These are trying times for insurance companies. In addition to tumbling stock markets and a credit crunch, premium growth is down, investments are lagging badly and the cost of doing business continues to climb. Property-casualty insurers have come a long way since record profits just three years ago.
The economy hasn’t been kind to insurance consumers, either. People have been dumping their low-mileage, high-premium cars; there’s a record number of abandoned properties; the worker pool is shrinking; and fewer people can buy health insurance on their own. All of this creates less demand for insurance products.
So it’s natural that stories abound about cost reductions within insurance companies — including their anti-fraud operations. There are plenty of stories on the street about companies that have downsized their investigative staffs, outsourced more anti-fraud activities, and delayed investment in new technology.
Interestingly, we hear just as many stories about insurers that have increased budgets over last year and plan to spend even more in 2009. In fact, a recent survey we conducted of 41 major insurers in the U.S. found that nearly half have increased resources for anti-fraud activities from last year either moderately or substantially. Only about 12 percent say resources have declined.
Insurers aren’t outsourcing anti-fraud activities in greater numbers either. Only 10 percent report more outsourcing in the last year, with the same percentage reporting less. The rest say there was no change. Looking ahead, 45 percent say they expect larger outlays for fraud in 2009 while only 13 percent indicate they’ll work with smaller budgets next year.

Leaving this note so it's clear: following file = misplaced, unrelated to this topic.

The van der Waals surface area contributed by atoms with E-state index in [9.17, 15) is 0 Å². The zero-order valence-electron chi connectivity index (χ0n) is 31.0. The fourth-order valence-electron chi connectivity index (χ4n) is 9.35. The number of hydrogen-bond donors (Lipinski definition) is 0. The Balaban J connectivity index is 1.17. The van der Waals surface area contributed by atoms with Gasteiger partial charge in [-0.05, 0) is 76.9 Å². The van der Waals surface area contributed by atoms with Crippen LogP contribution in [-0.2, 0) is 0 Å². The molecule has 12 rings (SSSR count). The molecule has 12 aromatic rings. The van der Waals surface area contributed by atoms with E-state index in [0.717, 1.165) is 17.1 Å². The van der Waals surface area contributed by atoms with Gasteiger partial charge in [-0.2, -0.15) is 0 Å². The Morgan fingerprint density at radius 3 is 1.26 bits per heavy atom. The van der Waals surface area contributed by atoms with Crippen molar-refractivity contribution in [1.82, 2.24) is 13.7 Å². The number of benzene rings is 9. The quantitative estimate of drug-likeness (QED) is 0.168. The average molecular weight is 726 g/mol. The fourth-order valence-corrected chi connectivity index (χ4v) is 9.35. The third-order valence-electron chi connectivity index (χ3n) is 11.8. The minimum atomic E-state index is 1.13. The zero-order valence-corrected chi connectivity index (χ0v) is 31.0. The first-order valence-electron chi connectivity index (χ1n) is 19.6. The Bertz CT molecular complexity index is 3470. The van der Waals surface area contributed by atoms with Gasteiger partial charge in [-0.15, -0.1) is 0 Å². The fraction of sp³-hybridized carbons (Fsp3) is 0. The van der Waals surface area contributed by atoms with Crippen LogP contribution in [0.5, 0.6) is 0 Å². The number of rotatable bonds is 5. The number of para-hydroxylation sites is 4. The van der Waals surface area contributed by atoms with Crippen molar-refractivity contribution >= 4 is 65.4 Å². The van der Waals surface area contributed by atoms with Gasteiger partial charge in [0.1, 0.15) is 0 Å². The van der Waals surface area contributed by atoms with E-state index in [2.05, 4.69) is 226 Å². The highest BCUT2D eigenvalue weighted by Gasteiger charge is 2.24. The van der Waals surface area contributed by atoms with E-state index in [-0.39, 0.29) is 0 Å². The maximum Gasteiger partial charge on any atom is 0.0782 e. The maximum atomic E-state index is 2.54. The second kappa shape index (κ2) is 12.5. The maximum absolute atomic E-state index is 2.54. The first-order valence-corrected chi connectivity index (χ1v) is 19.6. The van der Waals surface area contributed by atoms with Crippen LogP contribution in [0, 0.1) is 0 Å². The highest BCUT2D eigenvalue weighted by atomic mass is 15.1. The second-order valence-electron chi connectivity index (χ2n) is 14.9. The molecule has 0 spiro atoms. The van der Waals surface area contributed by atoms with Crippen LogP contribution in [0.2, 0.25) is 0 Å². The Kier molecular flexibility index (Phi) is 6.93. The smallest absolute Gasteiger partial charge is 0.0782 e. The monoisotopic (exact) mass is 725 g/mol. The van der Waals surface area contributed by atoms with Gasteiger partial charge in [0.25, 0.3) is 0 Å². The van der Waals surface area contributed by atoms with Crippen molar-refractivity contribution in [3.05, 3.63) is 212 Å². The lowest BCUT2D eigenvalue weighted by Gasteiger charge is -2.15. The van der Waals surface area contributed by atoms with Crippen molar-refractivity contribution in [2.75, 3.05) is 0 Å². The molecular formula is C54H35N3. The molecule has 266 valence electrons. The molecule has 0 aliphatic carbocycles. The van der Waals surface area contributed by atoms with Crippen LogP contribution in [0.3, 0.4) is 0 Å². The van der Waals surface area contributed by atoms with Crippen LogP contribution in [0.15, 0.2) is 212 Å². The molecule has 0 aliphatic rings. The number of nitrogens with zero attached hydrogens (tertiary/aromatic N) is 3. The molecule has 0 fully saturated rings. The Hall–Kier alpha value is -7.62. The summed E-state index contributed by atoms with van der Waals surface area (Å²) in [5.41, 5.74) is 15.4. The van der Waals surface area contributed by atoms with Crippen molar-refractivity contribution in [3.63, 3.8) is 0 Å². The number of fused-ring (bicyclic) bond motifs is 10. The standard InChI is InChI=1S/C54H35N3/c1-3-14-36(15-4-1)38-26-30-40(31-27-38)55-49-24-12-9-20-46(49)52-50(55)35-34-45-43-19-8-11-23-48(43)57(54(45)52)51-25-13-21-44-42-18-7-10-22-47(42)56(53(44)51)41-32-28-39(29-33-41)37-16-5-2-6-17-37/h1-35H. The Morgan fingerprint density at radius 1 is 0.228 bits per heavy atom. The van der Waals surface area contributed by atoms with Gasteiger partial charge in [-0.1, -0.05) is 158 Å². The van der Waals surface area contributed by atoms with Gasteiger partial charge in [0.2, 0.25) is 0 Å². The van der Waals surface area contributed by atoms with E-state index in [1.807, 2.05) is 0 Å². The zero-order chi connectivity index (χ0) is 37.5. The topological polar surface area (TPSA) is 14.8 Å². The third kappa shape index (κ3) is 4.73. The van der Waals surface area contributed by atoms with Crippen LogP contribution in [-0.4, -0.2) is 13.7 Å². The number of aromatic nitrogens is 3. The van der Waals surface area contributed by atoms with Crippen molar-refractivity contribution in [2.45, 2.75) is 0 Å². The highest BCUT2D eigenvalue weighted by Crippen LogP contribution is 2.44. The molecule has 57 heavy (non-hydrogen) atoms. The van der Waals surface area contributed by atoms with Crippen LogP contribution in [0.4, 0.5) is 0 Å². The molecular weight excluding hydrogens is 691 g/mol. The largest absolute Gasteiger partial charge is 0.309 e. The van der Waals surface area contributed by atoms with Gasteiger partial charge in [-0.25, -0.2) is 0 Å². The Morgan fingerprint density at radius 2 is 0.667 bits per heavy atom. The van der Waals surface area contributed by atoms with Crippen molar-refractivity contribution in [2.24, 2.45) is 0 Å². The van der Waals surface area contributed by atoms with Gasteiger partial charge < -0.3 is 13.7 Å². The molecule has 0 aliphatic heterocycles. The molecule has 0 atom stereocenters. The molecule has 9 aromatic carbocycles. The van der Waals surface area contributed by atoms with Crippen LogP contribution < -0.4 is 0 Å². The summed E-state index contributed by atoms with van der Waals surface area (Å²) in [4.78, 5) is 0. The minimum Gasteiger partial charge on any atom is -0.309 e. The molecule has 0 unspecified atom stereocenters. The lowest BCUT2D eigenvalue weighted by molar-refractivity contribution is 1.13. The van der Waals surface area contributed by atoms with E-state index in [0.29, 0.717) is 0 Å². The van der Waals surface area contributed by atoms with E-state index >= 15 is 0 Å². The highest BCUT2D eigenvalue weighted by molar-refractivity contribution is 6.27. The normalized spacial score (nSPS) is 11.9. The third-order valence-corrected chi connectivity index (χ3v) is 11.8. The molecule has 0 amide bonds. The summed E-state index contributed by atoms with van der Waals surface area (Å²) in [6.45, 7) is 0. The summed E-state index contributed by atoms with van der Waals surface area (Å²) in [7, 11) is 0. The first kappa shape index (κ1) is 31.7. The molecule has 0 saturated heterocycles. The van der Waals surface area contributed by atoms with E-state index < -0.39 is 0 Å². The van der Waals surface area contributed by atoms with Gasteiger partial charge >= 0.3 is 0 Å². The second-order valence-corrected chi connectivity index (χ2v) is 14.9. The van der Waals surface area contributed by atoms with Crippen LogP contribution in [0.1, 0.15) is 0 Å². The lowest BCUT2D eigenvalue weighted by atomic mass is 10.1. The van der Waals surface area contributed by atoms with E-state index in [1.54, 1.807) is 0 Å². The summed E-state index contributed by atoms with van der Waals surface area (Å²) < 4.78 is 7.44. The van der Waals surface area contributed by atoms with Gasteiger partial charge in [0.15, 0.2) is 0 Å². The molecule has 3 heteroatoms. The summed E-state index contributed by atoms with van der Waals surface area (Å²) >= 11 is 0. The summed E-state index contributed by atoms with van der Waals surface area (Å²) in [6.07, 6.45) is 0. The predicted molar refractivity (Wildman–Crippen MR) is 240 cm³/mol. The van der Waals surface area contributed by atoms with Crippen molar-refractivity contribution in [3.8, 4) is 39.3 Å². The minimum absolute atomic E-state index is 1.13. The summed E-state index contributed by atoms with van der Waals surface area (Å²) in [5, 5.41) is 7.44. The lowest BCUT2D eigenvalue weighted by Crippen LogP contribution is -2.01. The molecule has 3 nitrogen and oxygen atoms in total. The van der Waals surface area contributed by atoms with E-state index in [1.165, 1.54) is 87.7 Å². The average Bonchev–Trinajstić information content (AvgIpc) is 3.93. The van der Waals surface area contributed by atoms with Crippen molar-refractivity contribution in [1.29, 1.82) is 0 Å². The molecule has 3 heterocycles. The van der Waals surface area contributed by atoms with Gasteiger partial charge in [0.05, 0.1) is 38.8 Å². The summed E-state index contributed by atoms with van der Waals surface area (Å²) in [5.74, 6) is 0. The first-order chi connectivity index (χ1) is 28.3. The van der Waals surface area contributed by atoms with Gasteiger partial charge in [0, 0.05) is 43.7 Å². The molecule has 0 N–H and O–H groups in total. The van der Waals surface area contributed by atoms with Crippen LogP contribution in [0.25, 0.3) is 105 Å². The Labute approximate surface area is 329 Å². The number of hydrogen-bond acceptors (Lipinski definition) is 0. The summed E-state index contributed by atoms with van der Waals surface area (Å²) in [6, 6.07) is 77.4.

So what’s going on here?
There are likely two factors at work here. An enlightened insurer executive recently explained to me that the current economic conditions call for more investment in anti-fraud activities. He said he continually reviews his operation to see where increased investment would produce the greatest return. With declining policy counts, investing in sales and marketing likely won’t produce the returns they did just a couple of years ago.
Same goes for other insurer operations. Smart insurers are beefing up their ability to stop money flowing out the door needlessly, either through enhanced training of claims handlers or better use of technology. Same also goes for strengthening their underwriting. Getting the appropriate premium for the true risk exposure is more important than ever when profit margins are slim.
The second factor is the sense that today’s economic downturn fosters more fraud. During desperate times, decent people often commit desperate acts. The increases in auto giveups, home arsons and people stealing health benefits correlate with the downturn in the economy. A recent study by the coalition in 10 regions of the country found a record number of frauds involving car fires.
Add in the higher public acceptance of unethical behavior the coalition documented last year, and you can understand why more insurers are concerned about losses from opportunistic fraud.
So savvy insurers are investing in anti-fraud infrastructure, from tightening existing systems, to investing in predictive modeling technology to adding ground troops in hot area across the country.
Financial advisers stress that a troubled economy is the best time to buy depressed stocks and real estate. Years from now you’ll benefit handsomely. Same with insurers, except their investments in fraud will pay dividends almost immediately.